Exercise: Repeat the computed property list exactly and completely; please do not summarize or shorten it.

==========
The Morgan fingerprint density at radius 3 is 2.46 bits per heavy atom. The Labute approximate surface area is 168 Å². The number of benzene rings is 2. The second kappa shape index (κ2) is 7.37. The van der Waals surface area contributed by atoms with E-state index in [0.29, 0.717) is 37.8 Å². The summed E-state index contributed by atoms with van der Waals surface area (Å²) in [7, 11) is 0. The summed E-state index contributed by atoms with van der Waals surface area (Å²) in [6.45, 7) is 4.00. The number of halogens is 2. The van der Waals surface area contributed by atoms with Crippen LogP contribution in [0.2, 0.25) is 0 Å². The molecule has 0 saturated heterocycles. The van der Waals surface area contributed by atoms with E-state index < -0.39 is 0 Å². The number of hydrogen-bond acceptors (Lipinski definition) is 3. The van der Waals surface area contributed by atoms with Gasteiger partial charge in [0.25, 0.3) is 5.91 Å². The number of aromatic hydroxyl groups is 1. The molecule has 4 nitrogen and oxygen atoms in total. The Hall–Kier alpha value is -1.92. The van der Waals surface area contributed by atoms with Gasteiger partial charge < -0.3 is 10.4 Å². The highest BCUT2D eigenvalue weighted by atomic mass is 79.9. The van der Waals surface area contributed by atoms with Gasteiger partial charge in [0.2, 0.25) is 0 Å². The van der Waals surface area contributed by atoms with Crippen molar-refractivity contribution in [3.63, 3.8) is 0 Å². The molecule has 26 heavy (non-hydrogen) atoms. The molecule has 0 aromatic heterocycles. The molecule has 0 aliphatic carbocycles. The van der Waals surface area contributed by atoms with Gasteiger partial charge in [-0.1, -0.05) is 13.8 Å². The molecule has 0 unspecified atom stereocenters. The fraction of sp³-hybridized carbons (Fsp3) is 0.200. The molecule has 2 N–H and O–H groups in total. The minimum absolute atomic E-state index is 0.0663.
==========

The Morgan fingerprint density at radius 3 is 2.46 bits per heavy atom. The Labute approximate surface area is 168 Å². The number of benzene rings is 2. The second kappa shape index (κ2) is 7.37. The van der Waals surface area contributed by atoms with E-state index in [0.29, 0.717) is 37.8 Å². The summed E-state index contributed by atoms with van der Waals surface area (Å²) in [7, 11) is 0. The summed E-state index contributed by atoms with van der Waals surface area (Å²) in [6.45, 7) is 4.00. The number of halogens is 2. The van der Waals surface area contributed by atoms with Crippen LogP contribution in [0.2, 0.25) is 0 Å². The molecule has 0 saturated heterocycles. The van der Waals surface area contributed by atoms with E-state index < -0.39 is 0 Å². The number of hydrogen-bond acceptors (Lipinski definition) is 3. The van der Waals surface area contributed by atoms with Gasteiger partial charge in [0.25, 0.3) is 5.91 Å². The number of aromatic hydroxyl groups is 1. The molecule has 4 nitrogen and oxygen atoms in total. The Hall–Kier alpha value is -1.92. The van der Waals surface area contributed by atoms with Gasteiger partial charge < -0.3 is 10.4 Å². The highest BCUT2D eigenvalue weighted by atomic mass is 79.9. The van der Waals surface area contributed by atoms with Gasteiger partial charge in [0.2, 0.25) is 0 Å². The van der Waals surface area contributed by atoms with Crippen molar-refractivity contribution in [3.63, 3.8) is 0 Å². The molecule has 26 heavy (non-hydrogen) atoms. The molecule has 0 aromatic heterocycles. The molecule has 0 aliphatic carbocycles. The van der Waals surface area contributed by atoms with Gasteiger partial charge in [-0.1, -0.05) is 13.8 Å². The molecule has 0 unspecified atom stereocenters. The fraction of sp³-hybridized carbons (Fsp3) is 0.200. The molecule has 2 N–H and O–H groups in total. The minimum absolute atomic E-state index is 0.0663.